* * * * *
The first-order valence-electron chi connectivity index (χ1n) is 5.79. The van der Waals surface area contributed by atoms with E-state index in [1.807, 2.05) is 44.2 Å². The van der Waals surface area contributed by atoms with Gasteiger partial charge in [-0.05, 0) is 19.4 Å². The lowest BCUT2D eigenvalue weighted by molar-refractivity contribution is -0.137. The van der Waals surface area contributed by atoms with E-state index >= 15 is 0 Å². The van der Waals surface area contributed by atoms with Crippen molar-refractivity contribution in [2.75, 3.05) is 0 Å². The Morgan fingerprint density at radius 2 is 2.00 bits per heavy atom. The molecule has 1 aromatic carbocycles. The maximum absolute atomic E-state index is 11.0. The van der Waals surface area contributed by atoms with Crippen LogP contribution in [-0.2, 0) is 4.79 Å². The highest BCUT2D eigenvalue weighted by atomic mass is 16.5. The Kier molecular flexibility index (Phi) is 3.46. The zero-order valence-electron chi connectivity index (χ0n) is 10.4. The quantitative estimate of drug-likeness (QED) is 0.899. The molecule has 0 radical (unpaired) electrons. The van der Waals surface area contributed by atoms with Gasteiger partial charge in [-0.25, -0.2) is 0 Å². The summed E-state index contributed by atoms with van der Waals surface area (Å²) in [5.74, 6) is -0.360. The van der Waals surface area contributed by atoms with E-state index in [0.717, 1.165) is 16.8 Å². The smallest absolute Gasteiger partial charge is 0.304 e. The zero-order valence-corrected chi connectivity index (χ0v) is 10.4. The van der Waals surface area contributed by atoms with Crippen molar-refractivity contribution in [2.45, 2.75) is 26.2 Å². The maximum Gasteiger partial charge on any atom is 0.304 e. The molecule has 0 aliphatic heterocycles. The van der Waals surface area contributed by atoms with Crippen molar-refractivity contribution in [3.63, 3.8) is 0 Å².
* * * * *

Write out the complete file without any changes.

The first-order valence-electron chi connectivity index (χ1n) is 5.79. The van der Waals surface area contributed by atoms with E-state index in [1.807, 2.05) is 44.2 Å². The van der Waals surface area contributed by atoms with Gasteiger partial charge in [-0.05, 0) is 19.4 Å². The lowest BCUT2D eigenvalue weighted by molar-refractivity contribution is -0.137. The van der Waals surface area contributed by atoms with E-state index >= 15 is 0 Å². The van der Waals surface area contributed by atoms with Crippen molar-refractivity contribution in [2.75, 3.05) is 0 Å². The Morgan fingerprint density at radius 2 is 2.00 bits per heavy atom. The molecule has 1 aromatic carbocycles. The maximum absolute atomic E-state index is 11.0. The van der Waals surface area contributed by atoms with Crippen LogP contribution in [-0.2, 0) is 4.79 Å². The highest BCUT2D eigenvalue weighted by atomic mass is 16.5. The Kier molecular flexibility index (Phi) is 3.46. The zero-order valence-electron chi connectivity index (χ0n) is 10.4. The quantitative estimate of drug-likeness (QED) is 0.899. The molecule has 0 radical (unpaired) electrons. The van der Waals surface area contributed by atoms with Gasteiger partial charge in [-0.25, -0.2) is 0 Å². The summed E-state index contributed by atoms with van der Waals surface area (Å²) in [5.74, 6) is -0.360. The van der Waals surface area contributed by atoms with E-state index in [0.717, 1.165) is 16.8 Å². The smallest absolute Gasteiger partial charge is 0.304 e. The zero-order valence-corrected chi connectivity index (χ0v) is 10.4. The van der Waals surface area contributed by atoms with Crippen molar-refractivity contribution in [2.45, 2.75) is 26.2 Å². The maximum Gasteiger partial charge on any atom is 0.304 e. The molecule has 0 aliphatic heterocycles. The van der Waals surface area contributed by atoms with Crippen molar-refractivity contribution in [3.63, 3.8) is 0 Å².